A blood test can tell which COVID-19 patient should get steroid treatment and who would react adversely to it
The study suggested steroid therapy may benefit patients with severe inflammation, but may negatively impact those with less severe inflammation
COVID-19 has affected more than 15 million people in the world so far. Out of these, over nine million have recovered and about 636,479 have succumbed to the disease.
Increased inflammation in patients is considered to be one of the causes of mortality in patients. Recently, the RECOVERY trials in the UK suggested that dexamethasone (a steroid drug) can reduce deaths by one-third in patients on ventilators and one-fifth in those on oxygen therapy.
Now, a group of researchers at the Albert Einstein College of Medicine say that the levels of CRP (C-reactive protein) may have something to do with the effects of steroids like dexamethasone on a person and a single blood test can tell which patients would benefit from steroid therapy and which ones won’t.
The findings of their study are published in the peer-reviewed medical journal, Journal of Hospital Medicine.
Glucocorticoids are a class of corticosteroid drugs that have a structure and function similar to that of the stress hormone cortisol in our body. These drugs reduce inflammation, suppress the immune system and help constrict blood vessels and are used to treat inflammatory and autoimmune diseases.
Glucocorticoids mediate their function in two different ways - genomic and non-genomic. In the genomic pathway, glucocorticoids suppress the production of many pro-inflammatory molecules and increase the production of anti-inflammatory substances. These actions take a few hours to days to occur. However, the non-genomic actions show their effects within seconds of use. For the latter, the glucocorticoids interact with various cell surface receptors to control inflammation.
For the study, the scientists assessed 1,806 COVID-19 patients from the four hospitals of Montefiore Medical Center in Bronx, New York between 11 March and 13 April, 2020. Out of these patients, 140 were treated with glucocorticoids within the first two days of admission and the rest 1,666 did not receive glucocorticoids. Most patients who got steroid therapy had been given prednisone; however, some were given dexamethasone and methylprednisolone.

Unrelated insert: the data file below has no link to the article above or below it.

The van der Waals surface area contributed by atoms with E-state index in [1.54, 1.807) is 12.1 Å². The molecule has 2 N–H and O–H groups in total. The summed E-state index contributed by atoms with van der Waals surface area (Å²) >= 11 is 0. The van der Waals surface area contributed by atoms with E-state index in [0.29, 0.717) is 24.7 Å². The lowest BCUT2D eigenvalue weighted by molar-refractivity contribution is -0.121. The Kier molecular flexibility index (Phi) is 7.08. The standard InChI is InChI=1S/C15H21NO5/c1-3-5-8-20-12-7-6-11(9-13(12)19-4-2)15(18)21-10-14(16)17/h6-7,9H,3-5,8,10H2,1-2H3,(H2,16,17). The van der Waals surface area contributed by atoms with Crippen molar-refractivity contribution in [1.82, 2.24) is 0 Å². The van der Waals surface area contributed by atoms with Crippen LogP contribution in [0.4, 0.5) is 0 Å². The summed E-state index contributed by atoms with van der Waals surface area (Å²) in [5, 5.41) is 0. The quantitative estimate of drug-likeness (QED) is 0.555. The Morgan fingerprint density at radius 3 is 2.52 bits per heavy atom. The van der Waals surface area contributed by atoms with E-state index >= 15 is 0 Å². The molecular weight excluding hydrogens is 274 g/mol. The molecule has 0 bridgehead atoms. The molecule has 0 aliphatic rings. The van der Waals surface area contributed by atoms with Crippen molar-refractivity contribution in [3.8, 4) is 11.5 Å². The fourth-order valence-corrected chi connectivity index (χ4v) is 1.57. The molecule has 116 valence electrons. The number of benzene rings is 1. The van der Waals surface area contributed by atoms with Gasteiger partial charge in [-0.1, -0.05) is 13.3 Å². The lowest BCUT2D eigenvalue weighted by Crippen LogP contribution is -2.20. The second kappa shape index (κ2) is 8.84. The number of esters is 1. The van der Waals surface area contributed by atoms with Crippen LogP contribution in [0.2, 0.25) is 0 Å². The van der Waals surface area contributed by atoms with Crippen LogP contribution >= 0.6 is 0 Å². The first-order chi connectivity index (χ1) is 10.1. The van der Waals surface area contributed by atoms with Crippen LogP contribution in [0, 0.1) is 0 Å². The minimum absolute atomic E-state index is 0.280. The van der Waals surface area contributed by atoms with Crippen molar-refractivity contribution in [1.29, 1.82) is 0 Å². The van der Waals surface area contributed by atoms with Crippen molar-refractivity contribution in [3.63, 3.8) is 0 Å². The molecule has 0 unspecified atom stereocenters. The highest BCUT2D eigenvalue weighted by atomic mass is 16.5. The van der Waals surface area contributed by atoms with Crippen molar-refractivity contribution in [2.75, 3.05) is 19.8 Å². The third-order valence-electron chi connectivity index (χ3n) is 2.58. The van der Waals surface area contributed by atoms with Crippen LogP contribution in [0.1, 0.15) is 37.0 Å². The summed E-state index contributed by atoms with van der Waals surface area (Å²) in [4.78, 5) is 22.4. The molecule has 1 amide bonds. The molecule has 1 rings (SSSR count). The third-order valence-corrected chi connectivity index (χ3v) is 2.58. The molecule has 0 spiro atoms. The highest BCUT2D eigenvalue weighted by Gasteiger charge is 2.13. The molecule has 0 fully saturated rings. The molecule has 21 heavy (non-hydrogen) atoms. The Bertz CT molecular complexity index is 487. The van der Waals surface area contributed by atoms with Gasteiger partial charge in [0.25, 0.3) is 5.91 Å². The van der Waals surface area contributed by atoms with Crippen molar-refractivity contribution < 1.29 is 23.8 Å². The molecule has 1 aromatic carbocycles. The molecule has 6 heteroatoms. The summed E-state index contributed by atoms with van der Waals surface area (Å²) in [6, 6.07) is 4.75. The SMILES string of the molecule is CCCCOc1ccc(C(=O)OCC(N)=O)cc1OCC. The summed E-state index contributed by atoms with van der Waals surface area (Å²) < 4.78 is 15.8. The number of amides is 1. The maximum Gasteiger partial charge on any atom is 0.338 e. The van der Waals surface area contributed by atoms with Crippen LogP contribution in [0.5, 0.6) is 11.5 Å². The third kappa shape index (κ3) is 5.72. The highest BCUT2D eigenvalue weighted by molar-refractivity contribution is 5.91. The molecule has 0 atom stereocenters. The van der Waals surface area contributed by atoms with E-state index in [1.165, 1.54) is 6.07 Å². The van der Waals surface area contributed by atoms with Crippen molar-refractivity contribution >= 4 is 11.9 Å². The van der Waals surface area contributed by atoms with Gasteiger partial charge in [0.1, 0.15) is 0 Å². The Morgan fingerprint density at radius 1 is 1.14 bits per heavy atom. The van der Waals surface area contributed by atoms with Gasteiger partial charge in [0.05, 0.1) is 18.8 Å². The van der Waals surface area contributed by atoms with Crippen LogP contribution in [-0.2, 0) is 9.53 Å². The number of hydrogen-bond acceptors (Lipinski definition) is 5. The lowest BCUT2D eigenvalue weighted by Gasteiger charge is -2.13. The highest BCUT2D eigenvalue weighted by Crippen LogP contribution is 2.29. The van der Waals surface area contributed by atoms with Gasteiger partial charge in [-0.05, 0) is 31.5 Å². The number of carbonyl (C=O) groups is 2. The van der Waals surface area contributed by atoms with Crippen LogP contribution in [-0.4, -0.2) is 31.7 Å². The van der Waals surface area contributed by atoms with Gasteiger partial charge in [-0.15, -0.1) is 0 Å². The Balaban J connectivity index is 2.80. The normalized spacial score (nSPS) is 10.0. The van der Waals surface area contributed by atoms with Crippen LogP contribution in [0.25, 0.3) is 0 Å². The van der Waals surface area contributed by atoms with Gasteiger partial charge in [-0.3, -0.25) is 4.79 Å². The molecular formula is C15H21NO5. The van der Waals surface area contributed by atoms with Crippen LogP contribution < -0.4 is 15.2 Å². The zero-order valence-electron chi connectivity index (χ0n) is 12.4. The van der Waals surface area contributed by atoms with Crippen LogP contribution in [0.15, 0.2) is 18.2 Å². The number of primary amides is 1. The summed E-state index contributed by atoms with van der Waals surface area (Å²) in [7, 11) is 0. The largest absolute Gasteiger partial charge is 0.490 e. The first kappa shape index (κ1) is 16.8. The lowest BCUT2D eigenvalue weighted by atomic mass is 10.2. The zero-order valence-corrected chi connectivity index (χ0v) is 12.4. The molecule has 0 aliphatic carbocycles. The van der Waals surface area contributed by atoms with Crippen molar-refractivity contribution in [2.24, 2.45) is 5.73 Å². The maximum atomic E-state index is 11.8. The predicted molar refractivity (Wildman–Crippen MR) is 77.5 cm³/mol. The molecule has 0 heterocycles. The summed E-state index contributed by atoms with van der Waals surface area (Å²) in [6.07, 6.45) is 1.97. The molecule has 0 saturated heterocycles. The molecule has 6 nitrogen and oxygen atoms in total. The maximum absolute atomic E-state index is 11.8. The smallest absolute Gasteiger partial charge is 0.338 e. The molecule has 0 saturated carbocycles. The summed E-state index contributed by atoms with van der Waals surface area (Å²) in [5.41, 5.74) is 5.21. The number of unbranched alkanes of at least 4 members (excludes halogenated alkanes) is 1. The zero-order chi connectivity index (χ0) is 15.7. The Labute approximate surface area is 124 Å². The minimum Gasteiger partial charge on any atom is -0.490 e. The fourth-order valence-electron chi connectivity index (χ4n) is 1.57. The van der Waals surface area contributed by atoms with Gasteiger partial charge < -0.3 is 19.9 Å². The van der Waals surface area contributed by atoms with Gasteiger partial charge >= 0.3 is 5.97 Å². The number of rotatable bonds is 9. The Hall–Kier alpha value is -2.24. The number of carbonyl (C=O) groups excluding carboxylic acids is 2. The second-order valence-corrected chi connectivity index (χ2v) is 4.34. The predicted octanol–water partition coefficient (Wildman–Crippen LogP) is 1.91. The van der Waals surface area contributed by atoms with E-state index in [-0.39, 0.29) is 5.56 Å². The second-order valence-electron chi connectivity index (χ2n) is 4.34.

All the patients had their CRP levels checked at the beginning of the study. CRP or C-reactive protein is a compound that our liver produces in response to inflammation in the body. As per the study, CRP levels below 8 mg per deciliter mg/dL of blood are normal.
Here are the findings of the study:
- About 75 percent reduction in the risk of death was noted in those with excessive inflammation and a CRP level greater than 20mg/dL.
- Those with low inflammation and CRP levels less than 10 had a 200% higher risk of death or need for mechanical ventilation when put on steroid therapy.
The study suggested that while steroid therapy may be beneficial for COVID-19 patients with severe inflammation, it may have negative effects on those with less inflammation.
“Our findings suggest that steroid therapy should be reserved for people with high inflammation, as indicated by markedly elevated CRP levels,” Dr William Southern, senior author of the study and Chief, Department of Medicine Division of Hospital Medicine at the Albert Einstein College of Medicine and Montefiore Medical Center, stated in a news release.
Explaining the importance of their findings, Dr Marla Keller, the lead author of the study said, “Our study is consistent with the promising findings from Britain, but for the first time, we are able to demonstrate that people can see the same life-saving benefits with steroid formulations other than dexamethasone.”
For more information, read our article on COVID-19 and inflammation.
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